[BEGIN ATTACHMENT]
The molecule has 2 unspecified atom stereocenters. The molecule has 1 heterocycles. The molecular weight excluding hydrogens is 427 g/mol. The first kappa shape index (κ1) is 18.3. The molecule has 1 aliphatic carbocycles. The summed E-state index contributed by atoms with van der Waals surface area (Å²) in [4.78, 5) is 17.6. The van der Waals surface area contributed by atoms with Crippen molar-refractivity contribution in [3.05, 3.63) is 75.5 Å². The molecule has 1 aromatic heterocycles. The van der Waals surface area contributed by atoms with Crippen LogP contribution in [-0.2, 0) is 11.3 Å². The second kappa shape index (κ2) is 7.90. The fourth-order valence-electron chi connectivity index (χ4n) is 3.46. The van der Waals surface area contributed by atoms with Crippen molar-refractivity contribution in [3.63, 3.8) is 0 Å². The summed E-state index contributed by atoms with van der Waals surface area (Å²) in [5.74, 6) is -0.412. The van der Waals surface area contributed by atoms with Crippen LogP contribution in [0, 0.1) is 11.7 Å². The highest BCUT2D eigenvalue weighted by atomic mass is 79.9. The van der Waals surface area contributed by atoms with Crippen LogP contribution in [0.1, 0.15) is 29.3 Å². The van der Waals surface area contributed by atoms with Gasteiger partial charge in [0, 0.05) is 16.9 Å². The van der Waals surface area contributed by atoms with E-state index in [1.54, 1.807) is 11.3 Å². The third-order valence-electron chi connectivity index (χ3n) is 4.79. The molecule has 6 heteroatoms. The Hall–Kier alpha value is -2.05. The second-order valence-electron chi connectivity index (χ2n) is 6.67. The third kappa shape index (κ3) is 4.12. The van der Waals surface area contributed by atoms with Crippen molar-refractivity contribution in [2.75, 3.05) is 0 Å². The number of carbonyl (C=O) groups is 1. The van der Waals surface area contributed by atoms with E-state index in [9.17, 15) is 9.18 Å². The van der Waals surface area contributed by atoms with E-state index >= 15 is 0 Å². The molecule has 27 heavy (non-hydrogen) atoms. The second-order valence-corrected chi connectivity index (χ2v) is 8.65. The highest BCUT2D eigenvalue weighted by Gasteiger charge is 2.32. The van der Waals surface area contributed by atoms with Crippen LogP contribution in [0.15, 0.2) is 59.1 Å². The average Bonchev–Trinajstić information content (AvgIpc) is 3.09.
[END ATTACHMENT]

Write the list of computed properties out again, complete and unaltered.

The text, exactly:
The molecule has 2 unspecified atom stereocenters. The molecule has 1 heterocycles. The molecular weight excluding hydrogens is 427 g/mol. The first kappa shape index (κ1) is 18.3. The molecule has 1 aliphatic carbocycles. The summed E-state index contributed by atoms with van der Waals surface area (Å²) in [4.78, 5) is 17.6. The van der Waals surface area contributed by atoms with Crippen molar-refractivity contribution in [3.05, 3.63) is 75.5 Å². The molecule has 1 aromatic heterocycles. The van der Waals surface area contributed by atoms with Crippen LogP contribution in [-0.2, 0) is 11.3 Å². The second kappa shape index (κ2) is 7.90. The fourth-order valence-electron chi connectivity index (χ4n) is 3.46. The van der Waals surface area contributed by atoms with Crippen molar-refractivity contribution in [3.63, 3.8) is 0 Å². The summed E-state index contributed by atoms with van der Waals surface area (Å²) in [5.74, 6) is -0.412. The van der Waals surface area contributed by atoms with Crippen LogP contribution in [0, 0.1) is 11.7 Å². The highest BCUT2D eigenvalue weighted by atomic mass is 79.9. The van der Waals surface area contributed by atoms with Crippen LogP contribution in [0.1, 0.15) is 29.3 Å². The van der Waals surface area contributed by atoms with Gasteiger partial charge in [0, 0.05) is 16.9 Å². The van der Waals surface area contributed by atoms with E-state index in [1.54, 1.807) is 11.3 Å². The third-order valence-electron chi connectivity index (χ3n) is 4.79. The molecule has 6 heteroatoms. The Hall–Kier alpha value is -2.05. The second-order valence-electron chi connectivity index (χ2n) is 6.67. The third kappa shape index (κ3) is 4.12. The van der Waals surface area contributed by atoms with Crippen molar-refractivity contribution in [2.75, 3.05) is 0 Å². The number of carbonyl (C=O) groups is 1. The van der Waals surface area contributed by atoms with E-state index in [9.17, 15) is 9.18 Å². The van der Waals surface area contributed by atoms with E-state index >= 15 is 0 Å². The molecule has 27 heavy (non-hydrogen) atoms. The second-order valence-corrected chi connectivity index (χ2v) is 8.65. The highest BCUT2D eigenvalue weighted by Gasteiger charge is 2.32. The van der Waals surface area contributed by atoms with Crippen LogP contribution in [0.15, 0.2) is 59.1 Å². The average Bonchev–Trinajstić information content (AvgIpc) is 3.09.